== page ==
Fabrication, Characterization and Application of PZT-Silane Nano-Composite Thin-Film Sensors and Actuators
Structural health monitoring (SHM) plays a very important role in improving structural safety, preventing catastrophic failures and lowering maintenance costs. Current sensing methods have some limitations, such as being bulky, heavy, or brittle, making them unsuitable for SHM of composite structures. In response to the need for a flexible, printable sensor with low curing temperature, a nano-composite thin-film with additive manufacturing capability that consists of numerous lead-zirconate-titanate (PZT) nanoparticles embedded in a silane matrix is proposed and studied in this dissertation. This dissertation includes fabrication, characterization, and applications of proposed thin-films with rigid or flexible substrates and parallel-plate or interdigitated electrodes as piezoelectric actuators and sensors. Fabrication includes the following steps: First, PZT nanoparticles with size distribution ranging from 300 to 800 nanometers, are fabricated via hydrothermal synthesis.The PZT nanoparticles are then suspended in a silane-based fluid to form a PZT ink that can be printed, sprayed, or drop-cast onto a substrate. The deposited PZT ink is subsequently cured at low temperature (e.g., 120 ◦C) to form the PZT-silane thin- film sensor. A similar ink and thin-film sensor using crushed bulk PZT is also fabricated for comparison. The aerosol-jet printed results for both inks are provided and compared. Characterizing the material properties of the PZT-silane thin films includes two parts: dielectric and piezoelectric characterization. The dielectric constant and loss are measured through an impedance analyzer. Piezoelectric properties are estimated by applying a calibrated force directly onto the film while an accurate, double-end charge amplifier isolates and records the tiny induced charge from background electrical noise. A finite element model is created to simulate the experimental setup in order to estimate the piezoelectric coefficient d33 from the measurements. A PZT-silane nano-composite thin film with parallel-plate electrodes, drop-cast near the fixed edge of a thin flexible cantilever beam made of kapton, has been successfully demonstrated as an actuator. Velocity measurements at the free end are found to be in synchronization with actuation signals when driving the PZT-silane thin film actuator near natural frequencies of the beam. To demonstrate its validity as a vibration sensor, a PZT-silane thin film is attached to a square aluminum plate supported by four pillars. The frequency response of the charge measured from the PZT thin-film sensor is in close agreement with the vibration measurements from a laser Doppler vibrometer. PZT ink is drop-cast on a flexible substrate in two electrode formats for evaluation: parallel-plate and interdigitated electrodes (IDEs). The parallel-plate electrode format is difficult to implement, because silver electrodes cannot be properly printed onto the PZT film with high conductivity and dimension accuracy. In contrast, IDEs inkjet-printed onto a polyethylene terephthalate (PET) film demonstrate excellent resolution and conductivity. Sinusoidal voltage applied over the IDEs drives PZT thin-film with IDEs device into resonance serving as a resonator. PZT thin films with printed IDEs are demonstrated as vibration and strain sensors. Vibration tests are carried out on wing and beam structures with small angle oscillations. PZT thin-film with IDEs are attached on one side of these test structures and commercially acquired foil strain gauges on the other side for comparison and characterization. Strain and charge frequency domain measurements are recorded and amplitude peaks correlate to structural vibration frequencies. PZT-IDE sensor outputs at wing/beam oscillation frequency are found to increase with vibration amplitude and charge responses are approximately proportional to strain gauge outputs. This validates PZT-silane thin films with printed IDEs as strain sensors. The directional dependence of their sensing capability is demonstrated in theory, finite element analysis and experimentation. Two PZT-silane thin film devices with printed IDEs oriented 90 degrees apart show different sensitivities towards single-axis strain and experimentation proves PZT thin films with IDEs can distinguish strains in two dimensions.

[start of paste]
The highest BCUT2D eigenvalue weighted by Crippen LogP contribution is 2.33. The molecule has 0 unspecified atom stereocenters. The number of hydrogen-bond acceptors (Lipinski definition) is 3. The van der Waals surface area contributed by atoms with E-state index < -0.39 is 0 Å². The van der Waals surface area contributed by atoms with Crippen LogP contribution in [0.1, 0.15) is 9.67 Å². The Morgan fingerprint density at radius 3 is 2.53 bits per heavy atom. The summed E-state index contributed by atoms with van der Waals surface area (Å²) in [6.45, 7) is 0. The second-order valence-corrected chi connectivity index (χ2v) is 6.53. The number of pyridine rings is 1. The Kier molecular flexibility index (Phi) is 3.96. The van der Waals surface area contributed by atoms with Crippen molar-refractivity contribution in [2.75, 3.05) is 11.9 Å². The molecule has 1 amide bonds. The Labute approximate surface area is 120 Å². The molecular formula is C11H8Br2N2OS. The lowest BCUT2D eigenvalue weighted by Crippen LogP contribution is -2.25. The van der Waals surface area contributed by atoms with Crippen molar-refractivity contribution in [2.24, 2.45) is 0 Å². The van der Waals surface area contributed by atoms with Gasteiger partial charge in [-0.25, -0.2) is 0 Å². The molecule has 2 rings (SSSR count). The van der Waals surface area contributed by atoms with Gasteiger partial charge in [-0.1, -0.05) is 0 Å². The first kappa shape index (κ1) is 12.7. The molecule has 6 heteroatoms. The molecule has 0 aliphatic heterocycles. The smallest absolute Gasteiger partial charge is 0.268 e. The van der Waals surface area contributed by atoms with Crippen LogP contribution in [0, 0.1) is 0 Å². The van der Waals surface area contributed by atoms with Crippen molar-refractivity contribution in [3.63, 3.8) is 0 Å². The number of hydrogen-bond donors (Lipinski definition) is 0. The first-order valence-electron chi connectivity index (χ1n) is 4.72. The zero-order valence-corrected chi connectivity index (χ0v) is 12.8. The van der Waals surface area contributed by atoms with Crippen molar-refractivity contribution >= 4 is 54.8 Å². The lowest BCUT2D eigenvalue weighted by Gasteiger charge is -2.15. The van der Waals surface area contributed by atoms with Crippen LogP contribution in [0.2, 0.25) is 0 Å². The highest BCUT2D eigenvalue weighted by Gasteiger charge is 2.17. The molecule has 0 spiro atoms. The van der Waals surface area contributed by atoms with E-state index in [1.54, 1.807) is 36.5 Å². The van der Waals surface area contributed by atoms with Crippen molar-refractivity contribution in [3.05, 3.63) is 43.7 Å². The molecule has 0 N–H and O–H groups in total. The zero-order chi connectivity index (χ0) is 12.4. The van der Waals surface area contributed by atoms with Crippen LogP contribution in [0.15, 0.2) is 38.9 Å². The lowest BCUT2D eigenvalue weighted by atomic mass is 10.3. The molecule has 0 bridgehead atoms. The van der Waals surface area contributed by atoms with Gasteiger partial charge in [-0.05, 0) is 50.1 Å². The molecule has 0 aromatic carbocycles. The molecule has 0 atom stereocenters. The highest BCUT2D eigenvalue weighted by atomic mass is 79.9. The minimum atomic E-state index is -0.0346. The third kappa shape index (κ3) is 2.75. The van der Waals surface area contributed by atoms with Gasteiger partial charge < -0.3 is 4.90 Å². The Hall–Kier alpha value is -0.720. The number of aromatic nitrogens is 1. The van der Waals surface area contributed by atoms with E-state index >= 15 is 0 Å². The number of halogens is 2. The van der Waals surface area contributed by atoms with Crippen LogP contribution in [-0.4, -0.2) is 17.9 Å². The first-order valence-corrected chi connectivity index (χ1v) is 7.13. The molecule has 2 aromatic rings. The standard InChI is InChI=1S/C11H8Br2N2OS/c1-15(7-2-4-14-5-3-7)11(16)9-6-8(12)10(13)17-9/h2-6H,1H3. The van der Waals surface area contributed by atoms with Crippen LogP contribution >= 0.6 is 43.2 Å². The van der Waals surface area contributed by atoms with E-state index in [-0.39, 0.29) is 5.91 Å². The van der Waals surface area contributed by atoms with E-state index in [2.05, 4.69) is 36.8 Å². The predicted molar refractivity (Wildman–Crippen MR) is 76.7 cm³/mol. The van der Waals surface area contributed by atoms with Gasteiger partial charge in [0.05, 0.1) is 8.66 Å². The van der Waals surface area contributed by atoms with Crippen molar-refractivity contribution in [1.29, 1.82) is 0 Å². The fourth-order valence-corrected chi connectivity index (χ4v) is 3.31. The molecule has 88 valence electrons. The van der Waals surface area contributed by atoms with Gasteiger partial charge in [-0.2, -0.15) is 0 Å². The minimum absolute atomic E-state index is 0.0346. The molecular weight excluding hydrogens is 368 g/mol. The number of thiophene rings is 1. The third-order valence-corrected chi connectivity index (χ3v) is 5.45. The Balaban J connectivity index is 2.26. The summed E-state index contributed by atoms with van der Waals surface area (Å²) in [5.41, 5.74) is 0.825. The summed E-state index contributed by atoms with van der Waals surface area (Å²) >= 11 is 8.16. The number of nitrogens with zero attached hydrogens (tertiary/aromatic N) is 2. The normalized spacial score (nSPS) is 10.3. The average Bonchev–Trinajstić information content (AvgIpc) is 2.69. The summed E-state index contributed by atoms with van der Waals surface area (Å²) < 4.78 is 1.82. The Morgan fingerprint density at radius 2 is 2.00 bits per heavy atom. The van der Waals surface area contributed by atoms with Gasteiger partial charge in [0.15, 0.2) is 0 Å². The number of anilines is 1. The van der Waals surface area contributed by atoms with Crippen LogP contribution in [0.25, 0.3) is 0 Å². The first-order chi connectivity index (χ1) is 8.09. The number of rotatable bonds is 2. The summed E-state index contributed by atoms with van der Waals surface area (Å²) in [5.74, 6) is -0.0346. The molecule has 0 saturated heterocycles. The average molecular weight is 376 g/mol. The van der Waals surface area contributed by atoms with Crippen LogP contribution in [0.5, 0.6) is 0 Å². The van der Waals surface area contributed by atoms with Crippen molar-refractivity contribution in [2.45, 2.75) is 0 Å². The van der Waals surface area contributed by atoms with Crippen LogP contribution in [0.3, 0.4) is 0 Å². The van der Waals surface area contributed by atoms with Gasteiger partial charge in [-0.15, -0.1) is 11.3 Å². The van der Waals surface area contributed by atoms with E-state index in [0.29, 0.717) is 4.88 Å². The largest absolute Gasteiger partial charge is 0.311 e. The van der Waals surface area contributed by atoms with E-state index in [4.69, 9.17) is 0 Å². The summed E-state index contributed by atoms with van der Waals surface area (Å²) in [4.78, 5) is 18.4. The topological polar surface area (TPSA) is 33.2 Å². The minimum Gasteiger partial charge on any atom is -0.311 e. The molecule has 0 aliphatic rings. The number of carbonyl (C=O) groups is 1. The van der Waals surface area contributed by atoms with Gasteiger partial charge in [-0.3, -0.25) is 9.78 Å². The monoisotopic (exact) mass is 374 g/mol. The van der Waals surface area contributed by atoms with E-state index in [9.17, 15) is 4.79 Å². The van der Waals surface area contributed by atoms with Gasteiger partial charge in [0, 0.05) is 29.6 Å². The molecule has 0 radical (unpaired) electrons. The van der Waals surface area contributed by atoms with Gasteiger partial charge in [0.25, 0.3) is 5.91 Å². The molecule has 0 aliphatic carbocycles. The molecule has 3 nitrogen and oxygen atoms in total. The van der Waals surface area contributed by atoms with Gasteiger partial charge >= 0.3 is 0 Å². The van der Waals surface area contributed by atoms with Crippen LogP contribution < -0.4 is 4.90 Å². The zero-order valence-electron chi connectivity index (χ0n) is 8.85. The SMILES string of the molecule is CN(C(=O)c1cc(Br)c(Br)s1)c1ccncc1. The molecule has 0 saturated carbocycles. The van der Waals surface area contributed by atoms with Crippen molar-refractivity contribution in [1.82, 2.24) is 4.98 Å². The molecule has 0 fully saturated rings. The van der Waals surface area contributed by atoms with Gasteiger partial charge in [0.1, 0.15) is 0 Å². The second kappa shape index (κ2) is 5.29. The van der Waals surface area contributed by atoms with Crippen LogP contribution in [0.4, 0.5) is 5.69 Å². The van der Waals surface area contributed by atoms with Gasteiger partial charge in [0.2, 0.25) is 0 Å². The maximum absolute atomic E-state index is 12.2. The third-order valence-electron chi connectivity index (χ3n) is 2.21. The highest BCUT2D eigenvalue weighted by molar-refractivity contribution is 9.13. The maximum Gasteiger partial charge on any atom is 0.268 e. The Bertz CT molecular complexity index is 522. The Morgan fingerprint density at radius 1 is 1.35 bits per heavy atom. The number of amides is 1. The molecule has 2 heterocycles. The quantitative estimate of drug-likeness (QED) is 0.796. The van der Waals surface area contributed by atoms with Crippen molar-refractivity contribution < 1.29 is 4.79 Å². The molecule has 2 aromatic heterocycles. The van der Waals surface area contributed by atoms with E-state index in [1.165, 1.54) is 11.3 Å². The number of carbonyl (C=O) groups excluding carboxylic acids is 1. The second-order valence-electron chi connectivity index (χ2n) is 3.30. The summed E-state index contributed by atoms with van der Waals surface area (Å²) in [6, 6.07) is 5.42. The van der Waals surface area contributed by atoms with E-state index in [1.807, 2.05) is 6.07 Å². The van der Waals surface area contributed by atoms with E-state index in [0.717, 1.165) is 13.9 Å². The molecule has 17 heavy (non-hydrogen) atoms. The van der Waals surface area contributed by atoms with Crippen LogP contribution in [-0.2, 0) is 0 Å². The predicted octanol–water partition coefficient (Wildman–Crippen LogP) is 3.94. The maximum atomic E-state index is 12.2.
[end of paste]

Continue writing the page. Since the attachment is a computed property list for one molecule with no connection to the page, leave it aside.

- Mechanical engineering